But something alerts me, breaks the spell. I hear Jean say, Our soul is partnered. When one is born into time and space, as we’ve been, the other part of us remains as the beloved in the spiritual realm. The beloved is in the other realm, longing for us….And it is this deepest wounding of the heart, this yearning for the lost unified soul itself that will not leave Isis or ourselves in peace. And it is precisely that wound and sorrow that brings her then, through grace or time or love, into creating a reality in which something happens and the charge returns.

Many of us, throughout our lives, have a series of surrogates, noble and alas, not so noble, fill-ins between the spaces of that yearning. One mistake is that we place on the noble surrogate, the good friend, the spouse, the lover, that person we admire, we place on them that sense of twinning that properly belongs only to the Beloved of the soul.

Projection. The word is like the bite of the crocodile Sobek, sharp and sudden. But Sobek has exceeded his mandate. He has devoured not only my darkness but also my light. Somewhere inside me a vial of precious oil shatters. Lotus oil drains away and only the shards of glass remain.

(To read the entire story from which these “Sophia in Egypt” blogs have been taken, you may wish to order my book Called to Egypt on the Back of the Wind from Borealis Press: http://borealispress.com)

 

Sophia in Egypt: Eight

For five days, the Moon Goddess is our home, carrying us down the Nile to Luxor and its temples and tombs. From our “mother ship” we take smaller journeys such as the one to Philae and the Sanctuary of Isis, by felucca, the tiny sailing boats that have navigated the Nile for millennia.

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felucca on the Nile near Aswan

Today we set out for Elephantine Island, ancient center of the ivory trade, near Aswan. The island is the place of worship of the Egyptian god Khnum, the ram-headed god of the cataracts, of potters and of silt, who acted in trinity with the goddesses Satet, who personifies the star Sirius, whose rising signals the inundation of the Nile, and Anuket, nourisher of the fields.

I watch the elderly dark-skinned Nubian sailor orchestrate the thick ropes that control the sails of the felucca. Both his hands and his feet engage in the task, a graceful dance that he must have been performing for decades. A young sailor, black curls framing a strikingly beautiful face, sings a Nubian love song as we sail. He follows this with a lively, strongly- accented, “Comin’ Round the Mountain”, which he has learned, I think, to please American tourists. “What about Canada?” someone in our group asks. He smiles, ready, says confidently, “Canada Dry” ( naming a popular gingerale).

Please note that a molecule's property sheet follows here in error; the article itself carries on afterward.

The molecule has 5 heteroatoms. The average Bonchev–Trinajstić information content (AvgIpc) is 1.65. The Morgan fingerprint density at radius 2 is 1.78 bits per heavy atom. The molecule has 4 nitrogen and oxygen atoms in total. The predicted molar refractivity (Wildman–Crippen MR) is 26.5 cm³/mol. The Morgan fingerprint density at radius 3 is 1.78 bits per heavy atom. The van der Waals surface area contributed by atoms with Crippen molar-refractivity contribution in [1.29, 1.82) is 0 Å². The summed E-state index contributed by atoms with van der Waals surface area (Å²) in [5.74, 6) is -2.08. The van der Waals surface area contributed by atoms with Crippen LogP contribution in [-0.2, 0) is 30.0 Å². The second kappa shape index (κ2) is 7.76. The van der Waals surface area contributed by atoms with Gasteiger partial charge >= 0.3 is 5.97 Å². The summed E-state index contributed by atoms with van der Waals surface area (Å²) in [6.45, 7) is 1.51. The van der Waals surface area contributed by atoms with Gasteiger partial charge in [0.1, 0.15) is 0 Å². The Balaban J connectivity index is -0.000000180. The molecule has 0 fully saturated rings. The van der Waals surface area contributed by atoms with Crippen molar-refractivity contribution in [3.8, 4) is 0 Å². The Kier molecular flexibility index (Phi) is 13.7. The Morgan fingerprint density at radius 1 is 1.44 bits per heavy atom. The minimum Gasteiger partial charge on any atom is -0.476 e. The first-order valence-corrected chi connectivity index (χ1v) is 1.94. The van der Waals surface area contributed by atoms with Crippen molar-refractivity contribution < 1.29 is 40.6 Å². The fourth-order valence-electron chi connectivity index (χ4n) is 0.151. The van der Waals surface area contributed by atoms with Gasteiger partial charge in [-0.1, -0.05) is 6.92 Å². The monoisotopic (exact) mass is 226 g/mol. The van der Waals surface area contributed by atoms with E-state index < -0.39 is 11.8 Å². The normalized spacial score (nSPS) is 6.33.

Samei takes a plastic cup, and, leaning over the edge of the felucca, fills it with Nile River water. He lifts it to his lips, drinks. The Nile is kept clean, he tells us, by a threat of six months in prison for fouling the water.

The felucca draws up to a pier with stairs leading to the surface of this island. We walk past stone houses, masses of pink flowers in the gardens, trees with delicate leaves. A goat is tethered nearby, placidly eating a flower. I take out my camera, hoping for a photo. She must be accustomed to such requests for she turns obligingly, looks directly at the camera while I press the shutter, then turns back to her flower.

Beneath the surface of Elephantine Island, archaeologists have found layers of ruined cities and have already unearthed twenty-four. Legend and artefacts testify that the Ark of the Covenant rested here for a time. This is the place where Isis came in disguise to a council of the gods.

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map of Egypt

We walk along a road that leads past the scattered ruins of ancient stone buildings until we reach the place dedicated to Khnum, whose name means, “to create”. Blocks of stone fitted together form a great arch that stretches high above our heads. We stand in silence before it, reaching into the distant past to touch the sacred intent of this place. Around us the ground is littered with scraps and shards of reddish pottery.

“From the clay of the Nile River, Khnum molded the bodies and souls of children on his potter’s wheel, and placed these in the mother’s womb,” Jean says. “Pick up a piece of the pottery, and scratch onto it a word or phrase that expresses what you want to create for the planet. What will be your great gift?”

I think of what I am experiencing, how the narrow limits of my childhood and early adulthood spirituality are being softened, expanded to include so much that is both new and ancient here. Isis and Mary are being rewoven together in my soul. I want to create a weaving that others may also embrace with joy.

“Weave,” I scratch onto the surface of a piece of broken clay. I reach down, dig a hole in the ground, bury my promise here on the island of the potter god. Jean invites us to call out a name of God, and mingling with our voices, we hear the cry of the muezzin.